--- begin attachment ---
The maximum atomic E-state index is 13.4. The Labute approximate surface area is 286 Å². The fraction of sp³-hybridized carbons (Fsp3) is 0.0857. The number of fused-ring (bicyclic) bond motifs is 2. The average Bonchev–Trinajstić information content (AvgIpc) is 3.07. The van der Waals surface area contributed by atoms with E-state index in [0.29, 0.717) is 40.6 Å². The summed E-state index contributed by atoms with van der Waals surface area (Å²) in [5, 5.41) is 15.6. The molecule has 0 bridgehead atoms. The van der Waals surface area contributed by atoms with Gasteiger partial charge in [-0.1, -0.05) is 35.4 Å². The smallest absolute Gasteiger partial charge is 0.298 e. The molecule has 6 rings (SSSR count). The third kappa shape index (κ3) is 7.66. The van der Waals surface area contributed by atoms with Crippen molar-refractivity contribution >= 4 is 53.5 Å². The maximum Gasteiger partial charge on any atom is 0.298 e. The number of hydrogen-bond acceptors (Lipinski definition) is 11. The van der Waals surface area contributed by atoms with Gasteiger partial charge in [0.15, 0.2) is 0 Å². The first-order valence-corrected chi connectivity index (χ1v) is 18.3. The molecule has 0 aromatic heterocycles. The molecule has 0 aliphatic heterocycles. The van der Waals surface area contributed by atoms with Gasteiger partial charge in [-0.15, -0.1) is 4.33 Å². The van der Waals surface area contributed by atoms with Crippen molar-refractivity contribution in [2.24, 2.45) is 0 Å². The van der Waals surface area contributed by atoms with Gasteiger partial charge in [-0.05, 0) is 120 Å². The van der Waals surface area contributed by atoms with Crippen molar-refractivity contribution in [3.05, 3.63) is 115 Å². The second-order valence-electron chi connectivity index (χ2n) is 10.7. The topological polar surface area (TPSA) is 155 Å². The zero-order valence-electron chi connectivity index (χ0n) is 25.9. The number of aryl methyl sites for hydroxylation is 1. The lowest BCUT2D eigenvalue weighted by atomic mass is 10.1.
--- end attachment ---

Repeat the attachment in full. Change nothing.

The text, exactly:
The maximum atomic E-state index is 13.4. The Labute approximate surface area is 286 Å². The fraction of sp³-hybridized carbons (Fsp3) is 0.0857. The number of fused-ring (bicyclic) bond motifs is 2. The average Bonchev–Trinajstić information content (AvgIpc) is 3.07. The van der Waals surface area contributed by atoms with E-state index in [0.29, 0.717) is 40.6 Å². The summed E-state index contributed by atoms with van der Waals surface area (Å²) in [5, 5.41) is 15.6. The molecule has 0 bridgehead atoms. The van der Waals surface area contributed by atoms with Gasteiger partial charge in [-0.1, -0.05) is 35.4 Å². The smallest absolute Gasteiger partial charge is 0.298 e. The molecule has 6 rings (SSSR count). The third kappa shape index (κ3) is 7.66. The van der Waals surface area contributed by atoms with Crippen molar-refractivity contribution >= 4 is 53.5 Å². The maximum Gasteiger partial charge on any atom is 0.298 e. The number of hydrogen-bond acceptors (Lipinski definition) is 11. The van der Waals surface area contributed by atoms with Gasteiger partial charge in [0.15, 0.2) is 0 Å². The first-order valence-corrected chi connectivity index (χ1v) is 18.3. The molecule has 0 aromatic heterocycles. The molecule has 0 aliphatic heterocycles. The van der Waals surface area contributed by atoms with Gasteiger partial charge in [-0.15, -0.1) is 4.33 Å². The van der Waals surface area contributed by atoms with Crippen molar-refractivity contribution in [2.24, 2.45) is 0 Å². The van der Waals surface area contributed by atoms with Gasteiger partial charge in [-0.05, 0) is 120 Å². The van der Waals surface area contributed by atoms with Crippen molar-refractivity contribution in [3.05, 3.63) is 115 Å². The second-order valence-electron chi connectivity index (χ2n) is 10.7. The topological polar surface area (TPSA) is 155 Å². The zero-order valence-electron chi connectivity index (χ0n) is 25.9. The number of aryl methyl sites for hydroxylation is 1. The lowest BCUT2D eigenvalue weighted by atomic mass is 10.1.